Photo Currency: Images of Kampala’s Unmapped
The Kla Art 2014’s Boda Boda Project was a celebration of the spirit of entrepreneurship that drives and sustains Kampala. The project saw artists turning motorbikes that are usually taxis, into mobile pieces of public art. True to the festival’s unmapped theme, the boda industry is a necessary innovation for a growing city that has narrow roads, heavy traffic and a public transport system that is driven almost entirely by the informal sector.
Kampala is a city where some Kampala slum-populations experinece 80% food poverty. This was a statistic espoused by Pope John Paul II when he came to visit in 2011.1 In most cases the art of survival means identifying a need and providing a service that can put bread on the table. Bodabodas contribute to the economy of these slums, whether it is by having a shirt ironed in a hole-in-the-wall laundry, or buying chilled boiled water in a polystyrene bag from a kiosk.
This “unmapped” sector of the transport industry does not only address infrastructure challenges, it also helps in fulfilling the rider’s economic needs. For instance, a boda rider whose bike I use regularly left his job as a teacher in an international school and signed up with a boda association instead. He migrated from his village in Eastern Uganda to Kampala for further studies and to seek employment. Despite his MA in education, he chose an alternative path to ensure that his children benefit from the same standard of education that his former pupils were getting. He says that being his own boss has enabled him to have a savings account, and to start planning towards expanding his small enterprise. His story is not an exceptional one, even middle-class professionals often create other means of generating income to sustain their lifestyles. These narratives of entrepreneurial malleability cut across classes.
The bodaboda project manifests the “unmapped” theme by bridging the gap between its audience and the artwork. It achieves this by taking public art to the public. Participating artist, Papa Shabani shared his excitement about the opportunity to interact with people and to have his art be part of a unique experience that has been relished by the public.
He recreated himself as a traveling photographer who sets up a traditional photography studio on a motorbike at different bodaboda stages. His studio is packed away neatly in a backpack that once was a jerry can. The studio itself is a black and white checkered linoleum mat, white fabric used as a backdrop, wooden poles to hold up the fabric, a portable charger and a polaroid camera. He provided a portraiture service to a ‘clientele’ from different social and economic realities. His usual audience would have previously found him on the grounds of a gallery in affluent Kampala. The five thousand shillings they spend on a cup of coffee is the daily budget for food for most families. For most of Shabani’s new clients the bodaboda studio is their only opportunity for having their portraits taken by a professional photographer with an exceptional eye.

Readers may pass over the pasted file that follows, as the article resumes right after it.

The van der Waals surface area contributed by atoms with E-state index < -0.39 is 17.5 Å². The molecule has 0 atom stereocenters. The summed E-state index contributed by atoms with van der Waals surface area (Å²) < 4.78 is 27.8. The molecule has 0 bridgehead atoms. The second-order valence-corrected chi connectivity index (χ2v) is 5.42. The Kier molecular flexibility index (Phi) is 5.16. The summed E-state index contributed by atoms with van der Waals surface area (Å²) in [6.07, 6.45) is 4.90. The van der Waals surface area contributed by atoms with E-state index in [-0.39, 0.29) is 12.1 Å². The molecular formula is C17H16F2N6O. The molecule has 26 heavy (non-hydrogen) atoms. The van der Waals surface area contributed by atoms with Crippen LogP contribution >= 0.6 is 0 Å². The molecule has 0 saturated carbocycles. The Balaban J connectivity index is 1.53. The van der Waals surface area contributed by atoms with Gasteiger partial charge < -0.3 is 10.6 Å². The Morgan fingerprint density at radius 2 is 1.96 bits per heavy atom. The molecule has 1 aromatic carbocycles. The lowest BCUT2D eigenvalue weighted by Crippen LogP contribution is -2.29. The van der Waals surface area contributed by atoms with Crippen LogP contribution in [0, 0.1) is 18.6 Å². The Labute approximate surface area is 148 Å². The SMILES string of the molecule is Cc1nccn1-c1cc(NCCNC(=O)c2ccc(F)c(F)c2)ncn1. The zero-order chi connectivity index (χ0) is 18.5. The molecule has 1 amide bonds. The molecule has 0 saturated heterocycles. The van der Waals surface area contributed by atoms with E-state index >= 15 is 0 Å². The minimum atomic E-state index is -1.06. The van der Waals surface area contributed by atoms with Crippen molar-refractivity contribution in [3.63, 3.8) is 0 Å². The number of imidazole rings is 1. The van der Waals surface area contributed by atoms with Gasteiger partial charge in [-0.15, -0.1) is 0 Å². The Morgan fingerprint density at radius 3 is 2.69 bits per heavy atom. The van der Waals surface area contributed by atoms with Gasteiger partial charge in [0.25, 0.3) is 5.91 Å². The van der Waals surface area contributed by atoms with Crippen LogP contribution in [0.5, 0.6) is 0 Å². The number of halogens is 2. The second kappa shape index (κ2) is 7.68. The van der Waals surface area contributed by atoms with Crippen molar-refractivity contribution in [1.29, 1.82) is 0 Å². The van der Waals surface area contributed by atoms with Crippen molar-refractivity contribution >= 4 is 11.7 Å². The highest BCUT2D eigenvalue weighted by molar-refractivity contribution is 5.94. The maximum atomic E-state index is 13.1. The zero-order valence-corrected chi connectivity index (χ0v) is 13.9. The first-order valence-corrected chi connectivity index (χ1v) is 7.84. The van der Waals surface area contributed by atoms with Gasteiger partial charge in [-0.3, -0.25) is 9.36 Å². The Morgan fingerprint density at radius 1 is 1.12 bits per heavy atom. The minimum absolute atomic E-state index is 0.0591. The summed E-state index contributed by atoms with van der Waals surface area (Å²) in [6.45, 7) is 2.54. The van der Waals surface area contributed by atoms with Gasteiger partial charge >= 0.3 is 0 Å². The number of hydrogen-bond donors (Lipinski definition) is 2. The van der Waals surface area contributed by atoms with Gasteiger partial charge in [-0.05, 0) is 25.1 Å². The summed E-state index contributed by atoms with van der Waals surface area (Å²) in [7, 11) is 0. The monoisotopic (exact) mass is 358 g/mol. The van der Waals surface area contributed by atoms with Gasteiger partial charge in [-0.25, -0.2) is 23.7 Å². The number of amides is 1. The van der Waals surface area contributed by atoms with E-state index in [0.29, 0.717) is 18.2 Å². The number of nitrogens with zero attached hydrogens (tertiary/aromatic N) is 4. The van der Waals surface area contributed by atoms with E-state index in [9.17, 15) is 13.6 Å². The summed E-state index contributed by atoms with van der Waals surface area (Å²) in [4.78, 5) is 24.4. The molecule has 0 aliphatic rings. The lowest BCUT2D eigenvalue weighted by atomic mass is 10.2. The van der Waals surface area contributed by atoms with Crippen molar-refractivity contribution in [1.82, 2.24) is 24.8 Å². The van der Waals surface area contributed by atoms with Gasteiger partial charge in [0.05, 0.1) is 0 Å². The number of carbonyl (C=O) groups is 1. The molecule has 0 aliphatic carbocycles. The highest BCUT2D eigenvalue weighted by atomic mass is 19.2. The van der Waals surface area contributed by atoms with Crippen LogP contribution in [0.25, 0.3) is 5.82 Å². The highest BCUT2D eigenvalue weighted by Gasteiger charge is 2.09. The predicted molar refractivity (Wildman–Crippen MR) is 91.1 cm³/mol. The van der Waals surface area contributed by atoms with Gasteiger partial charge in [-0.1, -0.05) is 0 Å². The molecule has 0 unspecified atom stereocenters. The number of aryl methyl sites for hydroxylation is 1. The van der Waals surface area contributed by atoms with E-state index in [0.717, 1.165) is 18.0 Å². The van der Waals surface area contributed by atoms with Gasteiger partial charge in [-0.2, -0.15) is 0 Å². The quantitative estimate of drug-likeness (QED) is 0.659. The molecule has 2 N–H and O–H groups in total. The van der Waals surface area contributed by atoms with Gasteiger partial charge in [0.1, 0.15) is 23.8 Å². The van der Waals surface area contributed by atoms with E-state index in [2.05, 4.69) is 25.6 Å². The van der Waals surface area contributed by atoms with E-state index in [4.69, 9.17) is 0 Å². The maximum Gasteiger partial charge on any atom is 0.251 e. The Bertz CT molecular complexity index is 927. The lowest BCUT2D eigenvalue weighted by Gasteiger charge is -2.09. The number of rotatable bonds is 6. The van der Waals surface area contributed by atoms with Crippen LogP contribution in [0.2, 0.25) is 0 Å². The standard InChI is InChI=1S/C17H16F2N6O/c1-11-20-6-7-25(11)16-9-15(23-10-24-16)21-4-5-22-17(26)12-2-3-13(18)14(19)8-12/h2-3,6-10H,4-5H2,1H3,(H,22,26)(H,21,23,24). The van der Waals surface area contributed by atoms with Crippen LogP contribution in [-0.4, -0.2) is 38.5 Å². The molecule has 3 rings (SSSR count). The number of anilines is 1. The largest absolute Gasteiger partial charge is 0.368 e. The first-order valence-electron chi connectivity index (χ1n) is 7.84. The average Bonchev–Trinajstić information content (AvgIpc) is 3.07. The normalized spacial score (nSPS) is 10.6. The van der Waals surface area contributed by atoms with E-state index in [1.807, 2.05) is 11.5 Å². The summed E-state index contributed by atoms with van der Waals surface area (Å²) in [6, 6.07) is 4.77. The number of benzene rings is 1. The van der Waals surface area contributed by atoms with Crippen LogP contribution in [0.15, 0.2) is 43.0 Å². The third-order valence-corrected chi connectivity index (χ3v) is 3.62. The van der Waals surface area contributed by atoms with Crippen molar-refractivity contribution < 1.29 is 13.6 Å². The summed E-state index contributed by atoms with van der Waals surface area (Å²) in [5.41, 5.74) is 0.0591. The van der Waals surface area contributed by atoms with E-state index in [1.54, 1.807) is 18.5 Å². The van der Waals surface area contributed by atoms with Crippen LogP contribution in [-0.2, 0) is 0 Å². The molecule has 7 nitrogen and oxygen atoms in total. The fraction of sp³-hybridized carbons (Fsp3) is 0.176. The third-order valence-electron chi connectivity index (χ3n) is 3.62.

“I take portraits and I intend to bring back the glory that traditional cameraman left hanging on our family walls…” The kind of portraits Papa is talking about are from the 1960s and 70s photography studios in Africa. Families, young couples and stylish people would go to these studios, dressed in their best, to be immortalised in fantastical portraits.
The boda studio is not just public art that makes people part of the artwork, it also gives artwork back to the people. This perspective of life imitating art has already been noted by some members of the public who interacted with Shabani. Some assume that the bodaboda studio is his occupation and want to know how they can find his studio. Shabani’s idea is a plausible and possibly lucrative second business for a bodada rider. Whether it’s a tourist who needs to register a sim card or a local who needs to apply for their national identification card or a visa, image capture is an essential part of today’s world. A world in constant motion with the varied people who drive it. Papa Shabani wants to keep the mobile studio project moving. I asked him if he intends developing the idea further. He said, “I’m already writing a proper plan and considering to take it of out of uganda with funds available.”
Taku Mkencele is a writer and social critic from South Africa. She is currently based in Kampala, Uganda. @matakutso
1 Justice and Peace Centre’s socioeconomic analysis of 10 informal settlements in Kampala